Figure 7. O 1s XPS spectra of the titanium oxide-based aerogel catalysts doped by different Fe sources: (a) TA/Fe1, (b) TA/Fe2, (c) TA/Fe3, (d) TA/Fe4.
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Figure 8. CV curves of the titanium oxide-based aerogel catalysts doped by different Fe sources: (a) N2 test condition, (b) O2 test condition.
Figure 8. CV curves of the titanium oxide-based aerogel catalysts doped by different Fe sources: (a) N2 test condition, (b) O2 test condition.
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Figure 9. LSV curves and stability of the titanium oxide-based aerogel catalysts doped by different Fe sources.
Figure 9. LSV curves and stability of the titanium oxide-based aerogel catalysts doped by different Fe sources.
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Figure 10. Tafel curves and stability of the titanium oxide-based aerogel catalysts doped by different Fe sources.
Figure 10. Tafel curves and stability of the titanium oxide-based aerogel catalysts doped by different Fe sources.
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Figure 11. (a) Potentiostatic polarization curves and (b) hydrogen peroxide yields and transfer number of the as-prepared aerogel catalysts (at the constant voltage of 1.3 V vs. RHE).
Figure 11. (a) Potentiostatic polarization curves and (b) hydrogen peroxide yields and transfer number of the as-prepared aerogel catalysts (at the constant voltage of 1.3 V vs. RHE).
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Figure 12. (a) Nyquist plots and (b) Bode diagrams of the titanium oxide-based aerogel catalysts doped by different Fe sources.
Figure 12. (a) Nyquist plots and (b) Bode diagrams of the titanium oxide-based aerogel catalysts doped by different Fe sources.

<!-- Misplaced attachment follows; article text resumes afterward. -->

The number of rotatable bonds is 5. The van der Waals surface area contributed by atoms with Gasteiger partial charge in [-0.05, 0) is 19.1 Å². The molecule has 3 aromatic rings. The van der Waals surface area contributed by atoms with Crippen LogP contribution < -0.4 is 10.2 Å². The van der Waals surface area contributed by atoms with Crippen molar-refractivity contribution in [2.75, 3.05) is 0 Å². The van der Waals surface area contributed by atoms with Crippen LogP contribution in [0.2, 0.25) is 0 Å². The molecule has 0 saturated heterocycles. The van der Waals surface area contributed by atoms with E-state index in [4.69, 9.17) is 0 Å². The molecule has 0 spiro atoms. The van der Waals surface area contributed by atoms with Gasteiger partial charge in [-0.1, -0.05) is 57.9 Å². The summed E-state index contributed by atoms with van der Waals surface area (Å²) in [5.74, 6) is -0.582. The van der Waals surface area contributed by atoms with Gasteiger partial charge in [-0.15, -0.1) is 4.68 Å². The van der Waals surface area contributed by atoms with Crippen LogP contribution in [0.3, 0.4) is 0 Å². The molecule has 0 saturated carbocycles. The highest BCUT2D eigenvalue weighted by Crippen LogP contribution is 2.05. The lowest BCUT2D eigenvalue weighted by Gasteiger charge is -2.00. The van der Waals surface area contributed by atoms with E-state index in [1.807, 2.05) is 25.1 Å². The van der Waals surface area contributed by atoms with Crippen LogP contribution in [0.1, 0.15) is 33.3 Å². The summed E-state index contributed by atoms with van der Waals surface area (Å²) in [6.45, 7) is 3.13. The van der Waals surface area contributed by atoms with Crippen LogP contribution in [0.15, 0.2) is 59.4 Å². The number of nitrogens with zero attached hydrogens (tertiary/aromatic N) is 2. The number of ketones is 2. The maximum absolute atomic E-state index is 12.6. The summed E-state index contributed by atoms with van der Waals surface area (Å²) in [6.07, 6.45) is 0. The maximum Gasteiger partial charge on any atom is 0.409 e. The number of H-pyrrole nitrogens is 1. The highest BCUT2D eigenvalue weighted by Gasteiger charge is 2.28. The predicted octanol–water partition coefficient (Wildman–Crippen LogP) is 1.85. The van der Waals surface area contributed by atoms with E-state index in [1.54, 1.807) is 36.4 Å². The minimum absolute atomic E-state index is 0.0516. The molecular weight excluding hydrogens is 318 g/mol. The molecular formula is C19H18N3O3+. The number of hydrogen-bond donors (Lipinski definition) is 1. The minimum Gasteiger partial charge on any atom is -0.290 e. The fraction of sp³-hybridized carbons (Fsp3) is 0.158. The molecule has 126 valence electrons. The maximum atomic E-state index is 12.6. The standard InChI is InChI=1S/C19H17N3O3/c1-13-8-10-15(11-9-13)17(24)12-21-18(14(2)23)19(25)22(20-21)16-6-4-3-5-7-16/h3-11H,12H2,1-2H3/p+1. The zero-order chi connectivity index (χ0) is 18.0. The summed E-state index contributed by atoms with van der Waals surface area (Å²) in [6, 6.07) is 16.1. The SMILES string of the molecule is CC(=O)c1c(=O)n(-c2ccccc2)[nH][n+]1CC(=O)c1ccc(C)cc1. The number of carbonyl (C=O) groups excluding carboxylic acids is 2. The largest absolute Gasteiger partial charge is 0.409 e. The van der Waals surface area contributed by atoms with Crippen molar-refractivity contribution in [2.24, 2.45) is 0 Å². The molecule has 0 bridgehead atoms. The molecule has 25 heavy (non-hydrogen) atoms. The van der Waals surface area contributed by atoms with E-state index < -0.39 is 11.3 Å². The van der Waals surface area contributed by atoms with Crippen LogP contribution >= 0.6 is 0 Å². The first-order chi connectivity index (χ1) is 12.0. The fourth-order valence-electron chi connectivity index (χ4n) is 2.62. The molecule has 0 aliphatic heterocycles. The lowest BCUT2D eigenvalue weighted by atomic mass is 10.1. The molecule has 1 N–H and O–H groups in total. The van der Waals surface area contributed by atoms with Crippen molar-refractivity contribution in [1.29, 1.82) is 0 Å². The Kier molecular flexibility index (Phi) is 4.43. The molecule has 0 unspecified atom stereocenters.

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Figure 13. The influence mechanism of the oxygen vacancies, doping effect, and pore structure.
Figure 13. The influence mechanism of the oxygen vacancies, doping effect, and pore structure.
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Table 1. Pore structure parameters of the as-prepared aerogel catalysts.
Table 1. Pore structure parameters of the as-prepared aerogel catalysts.
SampleSpecific Surface Area
(m2·g−1)
Pore Volume
(cm3·g−1)
Median Pore Diameter
(nm)
TA/Fe1774 ± 77.011.22 ± 0.0216.1 ± 0.81
TA/Fe2475 ± 29.740.96 ± 0.0122.9 ± 1.80
TA/Fe3543 ± 50.661.72 ± 0.0651.6 ± 5.87
TA/Fe4551 ± 69.131.58 ± 0.0428.1 ± 3.09
Table 2. XPS peak areas of O 1s spectra.
Table 2. XPS peak areas of O 1s spectra.
SamplePeak Area of OL–TiPeak Area of Oads–TiPeak Area of C–ORatio
TA/Fe112,024.92 ± 112.45269.99 ± 64.237390.67 ± 76.540.51
TA/Fe26587.58 ± 82.56017.46 ± 68.125894.03 ± 60.030.64
TA/Fe34157.14 ± 64.610,971.72 ± 106.324,772.02 ± 232.350.89
TA/Fe43881.96 ± 58.28421.86 ± 91.0225,195.61 ± 261.620.89
Table 3. ORR catalytic performance data of the as-prepared aerogels.
Table 3. ORR catalytic performance data of the as-prepared aerogels.
SampleEpeakJpeakEonset
(V)
E1/2
(V)
|Jlimit|
(mA·cm−2)
|Tafel slope| (mV·dec−1)Stability
(mV)
TA/Fe10.671.210.810.704.73892.0
TA/Fe20.670.740.800.714.511174.5
TA/Fe30.671.180.780.715.34974.5
TA/Fe40.681.410.780.714.88922.5
Table 4. Electrochemical impedance data of as-prepared aerogel catalysts.
Table 4. Electrochemical impedance data of as-prepared aerogel catalysts.
SampleRs
(Ω·cm2)
C1
(nF/cm2)
R1
(Ω·cm2)
Q1-Q
(nF/cm2)
Q1-nRct
(Ω·cm2)
TA/Fe12.5325.46.9550.780.788444.4
TA/Fe21.8821.18.2250.980.834828.2
TA/Fe31.2522.97.1911.410.841497.8
TA/Fe42.5728.36.6561.130.812313.3
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Chu, C.; Tang, J.; Zhao, Z.; Kong, Y.; Shen, X. Fe Ions-Doped TiO2 Aerogels as Catalysts of Oxygen Reduction Reactions in Alkaline Solutions. Materials 2022, 15, 8380. https://doi.org/10.3390/ma15238380

AMA Style

Chu C, Tang J, Zhao Z, Kong Y, Shen X. Fe Ions-Doped TiO2 Aerogels as Catalysts of Oxygen Reduction Reactions in Alkaline Solutions. Materials. 2022; 15(23):8380. https://doi.org/10.3390/ma15238380

Chicago/Turabian Style

Chu, Chen, Jinqiong Tang, Zhiyang Zhao, Yong Kong, and Xiaodong Shen. 2022. "Fe Ions-Doped TiO2 Aerogels as Catalysts of Oxygen Reduction Reactions in Alkaline Solutions" Materials 15, no. 23: 8380. https://doi.org/10.3390/ma15238380